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In this regular feature on Breakthroughs, we highlight some of the most interesting reads in global health research from the past week.

June 28, 2021 by Anna Kovacevich

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The first technology transfer hub for mRNA COVID-19 vaccines will be established in South Africa, the World Health Organization (WHO) announced last week. The hub will assist in scaling production of and access to doses across the African continent by providing training on mRNA technologies for manufacturers from low- and middle-income countries and licensing them for local production. The hub is still in the process of securing agreements with manufacturers of mRNA vaccines, the technology of which is potentially easier to scale than alternatives and could be faster and easier to adapt for COVID-19 variants of concern. If knowledge of the way to produce an existing mRNA COVID-19 vaccine is transferred to the new hub in South Africa, doses could be produced at the site in the next 9 to 12 months, according to WHO.

Scientists at the University of Oxford will evaluate Ivermectin in a new clinical trial to prevent hospitalization among people with COVID-19 symptoms. Ivermectin, most commonly used to treat parasitic infections, has been promoted for use against COVID-19 in several regions despite a current lack of clinical data to support its use. There have been early, “promising” results from small and observational studies, but it would be “premature” to recommend Ivermectin for COVID-19, according to a researcher from the upcoming trial. The Oxford team said they selected Ivermectin to be included in the trial because it was readily available globally and known to be relatively safe.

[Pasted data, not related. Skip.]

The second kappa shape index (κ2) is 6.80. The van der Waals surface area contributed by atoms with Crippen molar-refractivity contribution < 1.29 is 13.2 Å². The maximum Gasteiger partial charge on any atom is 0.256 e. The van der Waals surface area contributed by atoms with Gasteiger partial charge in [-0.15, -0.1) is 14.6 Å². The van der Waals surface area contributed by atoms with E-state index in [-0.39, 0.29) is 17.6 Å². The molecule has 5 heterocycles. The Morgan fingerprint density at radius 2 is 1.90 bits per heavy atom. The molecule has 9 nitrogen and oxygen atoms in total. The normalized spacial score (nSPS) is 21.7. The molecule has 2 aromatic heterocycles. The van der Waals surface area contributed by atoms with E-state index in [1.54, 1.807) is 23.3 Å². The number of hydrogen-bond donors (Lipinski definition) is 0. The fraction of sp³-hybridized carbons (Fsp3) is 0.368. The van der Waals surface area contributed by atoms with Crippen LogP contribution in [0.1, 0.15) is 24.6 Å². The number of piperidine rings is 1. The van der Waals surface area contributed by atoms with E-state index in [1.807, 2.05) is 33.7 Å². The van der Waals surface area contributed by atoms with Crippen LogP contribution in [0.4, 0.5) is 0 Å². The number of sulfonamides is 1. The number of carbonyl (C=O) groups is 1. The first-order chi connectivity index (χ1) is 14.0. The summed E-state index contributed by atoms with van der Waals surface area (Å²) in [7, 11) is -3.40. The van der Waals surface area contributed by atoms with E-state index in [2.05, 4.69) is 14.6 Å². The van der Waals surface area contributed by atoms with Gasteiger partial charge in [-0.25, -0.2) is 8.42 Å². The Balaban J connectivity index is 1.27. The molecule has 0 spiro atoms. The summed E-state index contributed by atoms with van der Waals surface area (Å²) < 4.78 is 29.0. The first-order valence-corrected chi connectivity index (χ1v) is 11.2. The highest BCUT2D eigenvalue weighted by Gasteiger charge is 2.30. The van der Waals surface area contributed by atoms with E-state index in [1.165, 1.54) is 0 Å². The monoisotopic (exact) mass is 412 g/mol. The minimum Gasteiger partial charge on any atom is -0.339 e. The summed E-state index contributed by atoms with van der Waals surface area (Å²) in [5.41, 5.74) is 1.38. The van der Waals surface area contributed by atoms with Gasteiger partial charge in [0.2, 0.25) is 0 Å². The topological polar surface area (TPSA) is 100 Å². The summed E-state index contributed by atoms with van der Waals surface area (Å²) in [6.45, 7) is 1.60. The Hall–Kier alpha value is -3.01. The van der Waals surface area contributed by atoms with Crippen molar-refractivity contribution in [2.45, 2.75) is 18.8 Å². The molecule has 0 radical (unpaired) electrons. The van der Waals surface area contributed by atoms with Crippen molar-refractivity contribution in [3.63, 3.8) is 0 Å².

The US Food and Drug Administration granted emergency use authorization to a COVID-19 antibody test that uses mouth swabs, rather than blood samples, to detect the presence of IgA, IgG, and IgM antibodies. The rapid, saliva-based test, called CovAb, delivers a result within 15 minutes and does not require any additional hardware or instruments. The authorization allows the diagnostic to be used at the point of care among adults and children. In clinical trials, CovAb demonstrated a false-negative rate of less than 3 percent and a false-positive rate of nearly 1 percent when administered at least 15 days after the onset of symptoms, when the body’s antibody response reaches higher levels.

About the author

Anna KovacevichGHTC

Anna Kovacevich is a senior program assistant at GHTC who supports GHTC's communications and member engagement activities.